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Fate of Packers’ Season May Hinge on CB Play

It has been a wildly up-and-down season for the Packers' cornerback group. Sam Shields' season-long injury has stressed the Packers' pass defense, which still looks like it’s trying to find ways to survive.

Dom Capers values opponent passer rating as a tool for how well his defense is playing. So, what does that number say for this year’s unit?
   
The Green Bay Packers, with just one game remaining in the 2016 regular season, have allowed a rating of 95.9, the same as 2013. That was the highest passer rating allowed since Capers took over as defensive coordinator. Since 2009, his defenses have ranked among the NFL’s best with a much more impressive 78.8.
   
Before the Packers intercepted Seattle Seahawks quarterback Russell Wilson five times on Dec. 11, their opponent passer rating stood at 102.1, third-worst in the league. At the time, Packers cornerbacks had just one interception and the pass coverage had been and remains wildly inconsistent.
   
Packers coach Mike McCarthy twice this week has offered some explanation for the challenges at cornerback.

“That’s the group that’s probably suffered the most about preparing and practicing and then you get to the game and they’re all playing different positions,” he said on Wednesday.

“I definitely feel we are getting better in the secondary and, particularly, at the corner position. I think some continuity through the practice week is really the best thing we can do moving forward because that’s what’s going to help us.”
   
Cornerback Sam Shields’ concussion back in Week 1 at Jacksonville – which has held him out the entire season – has probably impacted the Packers’ defense more than any other injury. Without a true cover corner with the speed to make up for mistakes and to stay with top-flight receivers, Capers has tried to mix coverages and techniques to make up for deficiencies. One week, Packers cornerbacks have played off at the line of scrimmage and another they have played press. One week man coverage is more prevalent and another zone coverage takes precedent.

The Packers have dropped to 29th in the league in pass defense. They have never been better than 15th this season in a category that, respectfully, embodies more than just cornerback play. But for every encouraging performance against a top receiver -- Odell Beckham had five catches for 56 yards and Julio Jones just 3 for 29 -- there seems to be twice as many embarrassing ones against second-tier guys. Last Saturday, the Vikings’ Adam Thielen posted a career-high 12 catches for 202 yards and two touchdowns. A game prior, the Bears’ Cameron Meredith and Deonte Thompson both went over 100 yards receiving. The Redskins’ Pierre Garcon caught six passes for 116 yards and a touchdown. And the Lions’ Marvin Jones, back on Sept. 25, caught six passes for 205 yards and two touchdowns.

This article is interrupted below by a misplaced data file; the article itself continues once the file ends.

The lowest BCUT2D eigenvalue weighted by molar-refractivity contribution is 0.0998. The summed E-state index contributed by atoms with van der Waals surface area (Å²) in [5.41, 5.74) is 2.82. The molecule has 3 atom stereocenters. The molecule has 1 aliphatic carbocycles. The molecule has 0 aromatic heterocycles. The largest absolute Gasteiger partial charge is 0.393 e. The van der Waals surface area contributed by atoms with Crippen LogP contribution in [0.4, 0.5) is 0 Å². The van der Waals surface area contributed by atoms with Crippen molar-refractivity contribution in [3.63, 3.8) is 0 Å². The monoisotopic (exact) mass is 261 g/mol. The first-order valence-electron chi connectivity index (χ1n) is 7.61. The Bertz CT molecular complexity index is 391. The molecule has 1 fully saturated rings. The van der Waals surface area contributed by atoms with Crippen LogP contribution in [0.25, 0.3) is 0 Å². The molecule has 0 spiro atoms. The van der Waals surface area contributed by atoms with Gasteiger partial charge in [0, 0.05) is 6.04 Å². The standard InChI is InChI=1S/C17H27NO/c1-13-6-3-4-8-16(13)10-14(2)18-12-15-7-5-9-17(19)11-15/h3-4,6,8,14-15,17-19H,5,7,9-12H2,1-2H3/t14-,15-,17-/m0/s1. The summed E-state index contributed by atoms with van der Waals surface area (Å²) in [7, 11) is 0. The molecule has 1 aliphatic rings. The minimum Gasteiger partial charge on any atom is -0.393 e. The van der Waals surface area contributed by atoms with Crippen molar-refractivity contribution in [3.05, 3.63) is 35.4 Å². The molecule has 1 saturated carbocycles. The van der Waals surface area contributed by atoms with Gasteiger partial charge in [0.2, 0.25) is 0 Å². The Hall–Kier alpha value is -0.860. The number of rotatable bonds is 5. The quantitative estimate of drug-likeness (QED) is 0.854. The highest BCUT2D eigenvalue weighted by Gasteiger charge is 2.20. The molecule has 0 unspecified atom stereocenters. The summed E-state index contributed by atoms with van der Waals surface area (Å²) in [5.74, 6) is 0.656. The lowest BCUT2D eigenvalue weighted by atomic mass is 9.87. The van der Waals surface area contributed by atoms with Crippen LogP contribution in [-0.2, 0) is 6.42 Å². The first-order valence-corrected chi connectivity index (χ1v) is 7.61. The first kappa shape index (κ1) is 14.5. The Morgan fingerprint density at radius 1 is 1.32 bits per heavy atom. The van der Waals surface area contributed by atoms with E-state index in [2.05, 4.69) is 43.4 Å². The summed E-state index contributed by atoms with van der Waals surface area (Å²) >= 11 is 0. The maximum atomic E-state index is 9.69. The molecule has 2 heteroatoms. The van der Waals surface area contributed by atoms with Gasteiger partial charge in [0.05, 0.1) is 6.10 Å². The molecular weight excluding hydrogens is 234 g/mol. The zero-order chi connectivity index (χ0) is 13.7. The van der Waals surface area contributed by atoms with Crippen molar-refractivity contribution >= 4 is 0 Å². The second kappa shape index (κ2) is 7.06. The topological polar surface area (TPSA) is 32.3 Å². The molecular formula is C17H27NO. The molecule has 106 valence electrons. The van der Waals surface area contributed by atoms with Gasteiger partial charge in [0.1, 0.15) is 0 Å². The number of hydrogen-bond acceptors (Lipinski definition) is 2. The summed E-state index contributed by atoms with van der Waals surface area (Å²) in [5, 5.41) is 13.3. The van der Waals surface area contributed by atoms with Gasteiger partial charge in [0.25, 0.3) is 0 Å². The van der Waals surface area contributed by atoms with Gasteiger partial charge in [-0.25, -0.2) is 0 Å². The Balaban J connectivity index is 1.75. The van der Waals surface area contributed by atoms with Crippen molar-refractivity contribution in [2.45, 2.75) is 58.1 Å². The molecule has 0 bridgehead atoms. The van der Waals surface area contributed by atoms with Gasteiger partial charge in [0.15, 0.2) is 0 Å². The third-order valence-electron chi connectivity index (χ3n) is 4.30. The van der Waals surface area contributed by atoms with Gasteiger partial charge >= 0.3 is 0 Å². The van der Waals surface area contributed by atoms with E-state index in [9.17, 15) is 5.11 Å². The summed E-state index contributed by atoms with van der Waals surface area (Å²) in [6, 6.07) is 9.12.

The Packers have given up 4,256 passing yards at 8.03 yards per pass attempt. The 308.3 yards per game over the last three games is worst in the league.

Not counting Shields, injuries and youth in the secondary have been a troublesome combination. Cornerbacks coach Joe Whitt said that at times this season he has asked Micah Hyde to come into his meeting room just to have a veteran in there to ask good questions. Hyde, in his fourth season, is listed as a safety but has played the nickel cornerback spot, too, out of necessity.

Damarious Randall was benched for poor performance two games ago at Chicago. He has missed six games this season with a groin injury and was almost a scratch last Sunday against the Vikings with a shoulder problem. He only played because LaDarius Gunter hurt his elbow in the second quarter and did not return to the game (both Randall and Gunter were full participants in practice Wednesday).